The Lord of the Rings: The Motion Picture Trilogy Extended Edition Blu-ray
Justin says: While technically the films have been available on Blu-ray since last year, let's face it. If you're buying Peter Jackson's epic presentation of J.R.R. Tolkien's classic fantasy series for the very latest generation of media, then you're probably the sort to appreciate the approximately 2 hours of extra footage in addition to the practically countless more additional features like commentaries, documentaries, galleries, maps and more. There are in fact 4 separate commentaries - directors, design team, production/post-production and cast. If you've ever been interested in what lengths people must go to make some of your favorite films, then you'll love these extra features. Buy Extended Edition Blu-rays for yourself or a special someone on your shopping list if you're fans of the novels or even just the films. Though in the latter case I heartily recommend checking out the books or giving them a second chance, it would certainly make for good dual theme present of film and novel.
The Night Circus
Susan says: Two magicians, trained since childhood to compete against each other in a fierce duel, fall in love against the backdrop of Le Cirque des Rêve, a bizarre circus that appears suddenly, without warning, and is only open at night. This is no ordinary collection of clowns and elephants, though; brass dragons, graves, curious cats and more await your arrival. Venture into The Night Circus game if you'd like a taste of Erin Morgenstern's imaginative setting before picking up a copy of the book. Great for that someone on your gift list who's read Harry Potter so many times they practically know it by heart.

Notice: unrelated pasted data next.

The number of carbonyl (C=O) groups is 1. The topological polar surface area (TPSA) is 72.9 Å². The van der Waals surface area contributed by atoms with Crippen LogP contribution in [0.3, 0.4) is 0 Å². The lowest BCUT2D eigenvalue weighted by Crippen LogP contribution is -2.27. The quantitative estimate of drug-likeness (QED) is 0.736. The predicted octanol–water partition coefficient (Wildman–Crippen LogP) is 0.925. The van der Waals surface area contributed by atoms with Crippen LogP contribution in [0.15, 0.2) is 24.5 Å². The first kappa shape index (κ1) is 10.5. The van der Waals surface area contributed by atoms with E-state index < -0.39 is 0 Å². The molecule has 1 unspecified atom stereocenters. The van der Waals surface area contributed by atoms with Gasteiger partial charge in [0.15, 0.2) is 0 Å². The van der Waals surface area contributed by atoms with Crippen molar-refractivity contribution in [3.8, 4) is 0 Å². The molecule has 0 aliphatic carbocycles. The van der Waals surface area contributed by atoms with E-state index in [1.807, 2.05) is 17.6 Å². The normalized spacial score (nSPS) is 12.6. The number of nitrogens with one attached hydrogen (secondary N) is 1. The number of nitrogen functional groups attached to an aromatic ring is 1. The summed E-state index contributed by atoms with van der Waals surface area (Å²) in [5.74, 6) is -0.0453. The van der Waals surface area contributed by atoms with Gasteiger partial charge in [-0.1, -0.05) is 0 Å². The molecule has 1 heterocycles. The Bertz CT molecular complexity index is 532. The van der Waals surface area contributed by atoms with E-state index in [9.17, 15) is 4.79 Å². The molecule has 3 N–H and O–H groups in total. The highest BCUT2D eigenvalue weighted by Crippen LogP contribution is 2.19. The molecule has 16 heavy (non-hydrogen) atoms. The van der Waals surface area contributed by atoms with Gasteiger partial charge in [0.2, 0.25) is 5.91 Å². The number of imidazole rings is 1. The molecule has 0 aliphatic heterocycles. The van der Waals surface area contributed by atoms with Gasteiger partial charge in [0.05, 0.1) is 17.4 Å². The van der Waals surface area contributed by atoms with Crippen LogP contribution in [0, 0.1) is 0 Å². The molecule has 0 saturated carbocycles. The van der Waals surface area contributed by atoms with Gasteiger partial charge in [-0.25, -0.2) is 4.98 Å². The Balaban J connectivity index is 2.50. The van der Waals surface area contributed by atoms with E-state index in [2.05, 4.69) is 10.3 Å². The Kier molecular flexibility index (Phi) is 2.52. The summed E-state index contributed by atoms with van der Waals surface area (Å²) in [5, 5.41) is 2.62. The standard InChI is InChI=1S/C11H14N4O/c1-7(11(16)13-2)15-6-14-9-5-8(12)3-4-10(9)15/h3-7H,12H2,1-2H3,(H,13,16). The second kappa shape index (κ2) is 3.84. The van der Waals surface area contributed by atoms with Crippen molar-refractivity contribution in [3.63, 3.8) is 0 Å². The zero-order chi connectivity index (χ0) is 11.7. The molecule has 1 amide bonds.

Steve says: Comics continuity is a double-edged sword. On the one hand, it provides readers with rich layers of history and connection between characters and events. On the other hand, it can sometimes alienate new readers who aren't sure why, or even if, they should care about what's happening. Earlier this year, DC attempted to roll things back by resetting its entire line of monthly issues and starting over with 52 separate series. From Superman and Batman to O.M.A.C. and Blue Beetle, the whole pantheon of DC heroes are getting a fresh start with a streamlined continuity that's intended to be very friendly to new readers. While the whole thing will probably start getting satisfyingly complicated again soon, this is an easy way to get in on the ground floor with some of comicdom's most fantastic heroes. And now that DC has its own digital storefront, you can get them all without ever leaving your house.